Sentiment regarding budgets continues to steadily improving among global marketers, finds Warc in its April 2012 Global Marketing Index (GMI). The budget component score of the index moved to 53.7 in April, improving from a level of 51.5 in March, when it first passed the threshold score of 50 that indicates a generally improving environment. April’s score is about 10 points higher than 6 months ago, when the GMI was first launched and it was at a low of 43.9. April was also the first month that the budget index score for Europe passed 50 (50.4).
Warc’s headline Global Marketing Index (GMI), which tracks overall industry opinion as a composite of marketing budgets, staffing, and trading conditions, rose from 57.4 in March to 58.1 in April. Respondents from the Americas were again the most positive, with headline GMI growing from 59.7 to 61.3 (a score over 60 indicates rapid growth). Sentiment among marketers representing the Asia Pacific also showed some growth, up from 57.9 to 58.3. While Europe remained behind in sentiment, it increased marginally from 55 to 55.2.
As with previous months, digital (excluding mobile) and mobile channels continued to attract global spend in April, with index scores of 78.3 and 70.2, respectively, although both fell slightly from the previous month. Print again experienced the largest reduction in expenditure, with a score of 37.1, although that was a slight increase from 36.1 last month. TV was the only traditional medium to show net growth, rising from 48.8 in March to 51.6 this month.
Marketers are clearly allocating their budgets to the fastest-growing media: according to April 2012 figures from the IAB and PricewaterhouseCoopers, internet advertising revenues hit a record $31.7 billion in 2011, representing almost 22% year-over-year growth. Among the various digital advertising formats, mobile showed the fastest growth, up an impressive 149%.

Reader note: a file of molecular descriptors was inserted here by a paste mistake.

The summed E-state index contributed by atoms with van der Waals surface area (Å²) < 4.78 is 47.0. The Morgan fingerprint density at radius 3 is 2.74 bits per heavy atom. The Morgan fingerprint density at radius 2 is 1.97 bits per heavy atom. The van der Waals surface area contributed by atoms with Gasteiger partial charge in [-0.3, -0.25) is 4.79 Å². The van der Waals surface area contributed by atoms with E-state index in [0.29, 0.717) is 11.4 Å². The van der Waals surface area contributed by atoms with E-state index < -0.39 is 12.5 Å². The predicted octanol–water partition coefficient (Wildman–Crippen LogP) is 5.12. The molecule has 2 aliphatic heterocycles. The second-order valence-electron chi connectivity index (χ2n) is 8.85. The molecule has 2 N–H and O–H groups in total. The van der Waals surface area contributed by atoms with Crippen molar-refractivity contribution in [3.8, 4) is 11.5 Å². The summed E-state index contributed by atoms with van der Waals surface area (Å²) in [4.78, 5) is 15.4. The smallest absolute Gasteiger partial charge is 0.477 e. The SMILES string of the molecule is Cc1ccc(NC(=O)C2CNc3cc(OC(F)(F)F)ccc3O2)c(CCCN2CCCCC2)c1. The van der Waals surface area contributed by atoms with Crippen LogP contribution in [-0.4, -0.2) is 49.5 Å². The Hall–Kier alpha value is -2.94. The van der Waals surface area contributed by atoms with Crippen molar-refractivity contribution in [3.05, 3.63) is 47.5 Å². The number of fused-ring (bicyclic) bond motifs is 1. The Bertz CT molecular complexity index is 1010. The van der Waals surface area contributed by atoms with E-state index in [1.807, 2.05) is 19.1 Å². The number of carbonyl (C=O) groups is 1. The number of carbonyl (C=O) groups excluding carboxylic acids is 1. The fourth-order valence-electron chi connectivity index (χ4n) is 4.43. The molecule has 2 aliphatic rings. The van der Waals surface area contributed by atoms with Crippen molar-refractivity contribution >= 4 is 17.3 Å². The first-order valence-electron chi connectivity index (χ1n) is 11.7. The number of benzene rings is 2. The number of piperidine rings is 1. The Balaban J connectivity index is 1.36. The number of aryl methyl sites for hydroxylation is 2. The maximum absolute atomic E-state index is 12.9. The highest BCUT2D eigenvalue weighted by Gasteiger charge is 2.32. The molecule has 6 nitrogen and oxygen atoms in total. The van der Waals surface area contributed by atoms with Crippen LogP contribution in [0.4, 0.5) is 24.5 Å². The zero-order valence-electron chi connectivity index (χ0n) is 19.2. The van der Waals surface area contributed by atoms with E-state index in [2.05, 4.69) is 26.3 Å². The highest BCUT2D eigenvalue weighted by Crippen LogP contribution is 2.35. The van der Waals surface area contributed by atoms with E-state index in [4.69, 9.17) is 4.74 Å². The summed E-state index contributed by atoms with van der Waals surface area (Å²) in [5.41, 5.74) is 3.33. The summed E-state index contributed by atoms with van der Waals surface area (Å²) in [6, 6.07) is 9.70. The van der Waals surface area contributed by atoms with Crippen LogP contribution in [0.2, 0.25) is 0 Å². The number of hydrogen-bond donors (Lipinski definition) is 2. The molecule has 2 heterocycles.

In terms of the worldwide staffing component index, recruitment showed a slight dip in April. The global staffing index dropped from 59.8 in March to 58.5 in April, which Warc insight suggests may reflect seasonal factors rather than the start of a trend.
Within the US, the marketing employment outlook is stable, says Bernhart Associates in its Q2 2012 Digital and Direct Marketing Report. According to its survey, half of companies plan to add staff this quarter, down slightly from 52% in Q1, though up from 45% a year ago. On an encouraging note, the proportion of respondents with a hiring freeze dropped from 19% in Q1 to 13% in Q2, with a corresponding drop in those planning layoffs (from 6% to 4%).
About the Data: Warc compiles the Global Marketing Index by tracking the opinions of an online panel of 1,295 experienced executives working for brand owners, media owners, creative and media agencies, and other organizations serving the marketing industry. The data was collected from April 2-13, 2012.
The GMI results are calculated by taking the percentage of respondents that report that the activity has risen (“Increasing”) and adding it to one-half of the percentage that report the activity has not changed (“Unchanged”). Using half of the “Unchanged” percentage effectively measures the bias toward a positive (above 50 points) or negative (below 50 points) index. As an example of calculating a diffusion index, if the response is 40% “Increasing,” 40% “Unchanged,” and 20% “Reducing,” the Diffusion Index would be 60 points (40% + [0.50 x 40%]). A value of 50 indicates “no change” from the previous month. The more distant the index is from the amount that would indicate “no change” (50 points), the greater the rate of change indicated. Therefore, an index value of 58 indicates a faster rate of increase than an index value of 53, and an index value of 40 indicates a faster rate of decrease than an index value of 45. A value of 100 indicates all respondents are reporting increased activity while 0 indicates that all respondents report decreased activity.
The Bernhart Associates findings are based on survey results from 384 organizations conducted in April.
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